A prominent editor in India has often remarked that parties in India don’t win, instead they lose elections: a not-so-subtle hint at the prevalent fashion with regards to incumbency. The tragedy with our so-called democracy is that we often end up voting out, rather than voting in people who would be good to govern India. So is this real democracy after all when you are actually expending negative energy to make sure the same rogue doesn’t return.
The last five years have been terrible for India. Let’s face it, even though the economic meltdown is not the fault of the Manmohan Singh government, one has to admit the reaction of the government both in terms of speed and depth has been woefully inadequate. There have been more terrorist attacks in the last five years than in all our history and we’ve had a joker running the Home Ministry atleast until now. Add to that the fact, that this has been the most rag-tag coalition and you can see the disasters for yourself. I have no doubt in my mind that this has been the most corrupt Union Cabinet in the history of independent India led ironically by the most honest man. There is no question of Manmohan Singh’s integrity nor that of Sonia Gandhi but then take a look at some of the members of the Cabinet and your mind will boggle. In the good old days, these ministers would take cash, nowadays, they take equity.
The Satyam saga is reflective of the deep nexus between business and politics and it is sad that to this day, Sonia Gandhi has not fired Y Rajshekar Reddy of Andhra Pradesh for his known complicity in the Satyam scandal. When the terror attacks happened in Bombay, the response of the Union of India was pitiable and I can promise you should there be a recurrence of that today, the story will be the same. This government may not genuinely be soft on terror but it surely is perceived thus and this is not good news for the leadership of any country.
The one accolade this government deserved has been botched up as well: the Indo-US nuclear deal is a communication disaster: ask people in villages and cities across India and they won’t have a clue about the deal or its emergent benefits.
This government opened up many sectors but to great opaqueness. The fact that we have a mess in telecom and civil aviation is reflective of this lack of transparency. This government has had fugitives in the Cabinet (Shibu Soren) and known convicts (Lalu Prasad Yadav) not to mention the fact that DMK is now more known as Delhi Money for Karunanidhi. This is the reality of this government. What saddens me is that this is the same government which boasts of a brilliant Prime Minister, a bright (but arrogant) Chidambaram, a go-getter in the form of Kamal Nath and many many more, Young Scindia and Prasad are the light at the end of this tunnel and yet the government has mud on its face for so many critical things.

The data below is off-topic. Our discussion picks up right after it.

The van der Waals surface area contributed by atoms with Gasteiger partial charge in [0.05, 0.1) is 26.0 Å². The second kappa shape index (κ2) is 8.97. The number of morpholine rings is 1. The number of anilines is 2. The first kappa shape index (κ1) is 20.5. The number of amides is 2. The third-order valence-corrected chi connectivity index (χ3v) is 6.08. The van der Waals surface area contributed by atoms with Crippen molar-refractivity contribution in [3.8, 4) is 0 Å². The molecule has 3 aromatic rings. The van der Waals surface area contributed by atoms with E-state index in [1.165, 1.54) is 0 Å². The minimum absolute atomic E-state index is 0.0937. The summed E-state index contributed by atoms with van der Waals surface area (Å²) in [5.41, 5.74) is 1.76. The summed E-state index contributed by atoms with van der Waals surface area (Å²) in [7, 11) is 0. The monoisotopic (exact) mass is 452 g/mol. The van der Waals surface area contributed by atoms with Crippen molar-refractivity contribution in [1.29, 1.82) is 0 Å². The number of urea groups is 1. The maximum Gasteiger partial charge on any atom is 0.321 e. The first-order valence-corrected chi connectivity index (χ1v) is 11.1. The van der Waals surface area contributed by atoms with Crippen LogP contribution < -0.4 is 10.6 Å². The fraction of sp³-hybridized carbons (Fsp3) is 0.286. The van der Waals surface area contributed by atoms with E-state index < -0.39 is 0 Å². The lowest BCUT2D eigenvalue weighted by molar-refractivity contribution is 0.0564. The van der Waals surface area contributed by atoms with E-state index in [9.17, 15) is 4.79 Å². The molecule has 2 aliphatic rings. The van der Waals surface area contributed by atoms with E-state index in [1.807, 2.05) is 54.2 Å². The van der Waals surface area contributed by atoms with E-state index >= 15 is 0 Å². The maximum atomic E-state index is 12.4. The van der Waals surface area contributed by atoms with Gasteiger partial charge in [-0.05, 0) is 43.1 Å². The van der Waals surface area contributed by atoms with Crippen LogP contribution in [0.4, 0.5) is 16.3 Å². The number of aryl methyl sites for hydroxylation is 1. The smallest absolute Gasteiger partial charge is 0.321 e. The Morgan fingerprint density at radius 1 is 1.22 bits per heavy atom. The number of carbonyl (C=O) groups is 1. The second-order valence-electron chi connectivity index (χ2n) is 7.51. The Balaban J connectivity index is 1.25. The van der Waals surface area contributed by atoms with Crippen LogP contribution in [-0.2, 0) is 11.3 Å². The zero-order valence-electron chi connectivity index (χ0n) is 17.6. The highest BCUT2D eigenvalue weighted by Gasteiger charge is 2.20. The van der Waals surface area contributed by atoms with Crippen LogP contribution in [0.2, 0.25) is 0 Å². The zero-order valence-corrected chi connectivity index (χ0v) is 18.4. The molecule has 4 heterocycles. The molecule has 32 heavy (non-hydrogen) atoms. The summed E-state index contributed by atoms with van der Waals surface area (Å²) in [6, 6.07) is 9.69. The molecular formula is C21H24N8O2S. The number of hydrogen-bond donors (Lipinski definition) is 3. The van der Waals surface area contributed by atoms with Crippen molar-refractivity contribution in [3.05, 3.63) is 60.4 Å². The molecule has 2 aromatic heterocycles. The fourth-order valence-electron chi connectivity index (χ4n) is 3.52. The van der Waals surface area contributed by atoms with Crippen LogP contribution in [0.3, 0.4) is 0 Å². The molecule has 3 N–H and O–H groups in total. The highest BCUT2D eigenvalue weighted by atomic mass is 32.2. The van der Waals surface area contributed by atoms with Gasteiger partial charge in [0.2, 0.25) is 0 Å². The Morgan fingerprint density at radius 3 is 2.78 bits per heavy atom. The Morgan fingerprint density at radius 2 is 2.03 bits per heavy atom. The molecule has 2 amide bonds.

India is at vital cross-roads. We have issues with neighbourly diplomacy like we have never had before. Nepal, Sri Lanka, Bangladesh have become points of implosion. And not to mention the declining relationship we have with Pakistan. The fact that even to this day, this country has an acting Finance Minister is proof of how seriously this government takes the economic crisis.
But will all of this help the BJP and their rag-tag alliance come back to power? Let me hazard a prediction which of course I shall be held to. I have a belief (and I was right in 2004 when I said that India Shining was a disaster and that the BJP would lose) that the next General Elections will see the Congress back. With yet another rag-tag alliance but only because I believe the BJP has still not got its act together. They are riddled with internal politics of hatred; they are a divided lot and even though Advani is a fine man, I do not believe the BJP will come back. Not because the Congress has been exceptional but only because the average India is tired of voting on the plank of hatred and this whole Hindutva thing is now old hat. People want development. They want water more than they want Ram. They want offices to work in rather than temples to pray in.
They want unifiers and not those who will divide. So don’t be too surprised if you see the familiar blue turbaned head delivering a mild speech this coming August 15 from the ramparts of the Red Fort in Delhi. I wager, the Congress is back and that Manmohan Singh will be India’s next Prime Minister.